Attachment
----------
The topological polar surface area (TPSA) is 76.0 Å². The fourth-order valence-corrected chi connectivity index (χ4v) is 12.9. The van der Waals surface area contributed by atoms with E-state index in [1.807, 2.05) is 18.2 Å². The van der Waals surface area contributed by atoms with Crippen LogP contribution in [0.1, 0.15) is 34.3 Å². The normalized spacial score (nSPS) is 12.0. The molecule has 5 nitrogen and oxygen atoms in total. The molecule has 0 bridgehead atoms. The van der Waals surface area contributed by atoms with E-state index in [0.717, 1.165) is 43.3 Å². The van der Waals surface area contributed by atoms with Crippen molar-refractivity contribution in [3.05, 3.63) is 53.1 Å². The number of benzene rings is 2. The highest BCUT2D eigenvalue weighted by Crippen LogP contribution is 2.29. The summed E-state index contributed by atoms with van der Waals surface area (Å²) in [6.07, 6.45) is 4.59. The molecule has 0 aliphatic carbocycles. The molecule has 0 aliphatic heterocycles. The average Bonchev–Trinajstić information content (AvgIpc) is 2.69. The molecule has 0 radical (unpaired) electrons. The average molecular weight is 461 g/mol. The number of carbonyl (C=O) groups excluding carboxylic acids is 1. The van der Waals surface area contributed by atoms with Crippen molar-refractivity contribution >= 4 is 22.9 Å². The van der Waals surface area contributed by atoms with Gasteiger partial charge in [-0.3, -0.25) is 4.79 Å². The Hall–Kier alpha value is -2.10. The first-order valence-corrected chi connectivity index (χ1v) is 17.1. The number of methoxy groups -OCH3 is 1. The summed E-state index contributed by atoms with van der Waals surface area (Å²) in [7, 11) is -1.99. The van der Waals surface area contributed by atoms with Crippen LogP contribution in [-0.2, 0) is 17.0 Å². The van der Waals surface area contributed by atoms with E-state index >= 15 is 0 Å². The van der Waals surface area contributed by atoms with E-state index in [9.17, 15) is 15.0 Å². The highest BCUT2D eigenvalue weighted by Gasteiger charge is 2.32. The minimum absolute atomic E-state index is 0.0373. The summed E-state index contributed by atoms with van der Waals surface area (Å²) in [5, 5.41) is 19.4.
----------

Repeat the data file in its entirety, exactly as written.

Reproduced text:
The topological polar surface area (TPSA) is 76.0 Å². The fourth-order valence-corrected chi connectivity index (χ4v) is 12.9. The van der Waals surface area contributed by atoms with E-state index in [1.807, 2.05) is 18.2 Å². The van der Waals surface area contributed by atoms with Crippen LogP contribution in [0.1, 0.15) is 34.3 Å². The normalized spacial score (nSPS) is 12.0. The molecule has 5 nitrogen and oxygen atoms in total. The molecule has 0 bridgehead atoms. The van der Waals surface area contributed by atoms with E-state index in [0.717, 1.165) is 43.3 Å². The van der Waals surface area contributed by atoms with Crippen molar-refractivity contribution in [3.05, 3.63) is 53.1 Å². The number of benzene rings is 2. The highest BCUT2D eigenvalue weighted by Crippen LogP contribution is 2.29. The summed E-state index contributed by atoms with van der Waals surface area (Å²) in [6.07, 6.45) is 4.59. The molecule has 0 aliphatic carbocycles. The molecule has 0 aliphatic heterocycles. The average Bonchev–Trinajstić information content (AvgIpc) is 2.69. The molecule has 0 radical (unpaired) electrons. The average molecular weight is 461 g/mol. The number of carbonyl (C=O) groups excluding carboxylic acids is 1. The van der Waals surface area contributed by atoms with Crippen molar-refractivity contribution >= 4 is 22.9 Å². The van der Waals surface area contributed by atoms with Gasteiger partial charge in [-0.3, -0.25) is 4.79 Å². The Hall–Kier alpha value is -2.10. The first-order valence-corrected chi connectivity index (χ1v) is 17.1. The number of methoxy groups -OCH3 is 1. The summed E-state index contributed by atoms with van der Waals surface area (Å²) in [7, 11) is -1.99. The van der Waals surface area contributed by atoms with Crippen LogP contribution in [-0.2, 0) is 17.0 Å². The van der Waals surface area contributed by atoms with E-state index >= 15 is 0 Å². The van der Waals surface area contributed by atoms with E-state index in [9.17, 15) is 15.0 Å². The highest BCUT2D eigenvalue weighted by Gasteiger charge is 2.32. The minimum absolute atomic E-state index is 0.0373. The summed E-state index contributed by atoms with van der Waals surface area (Å²) in [5, 5.41) is 19.4.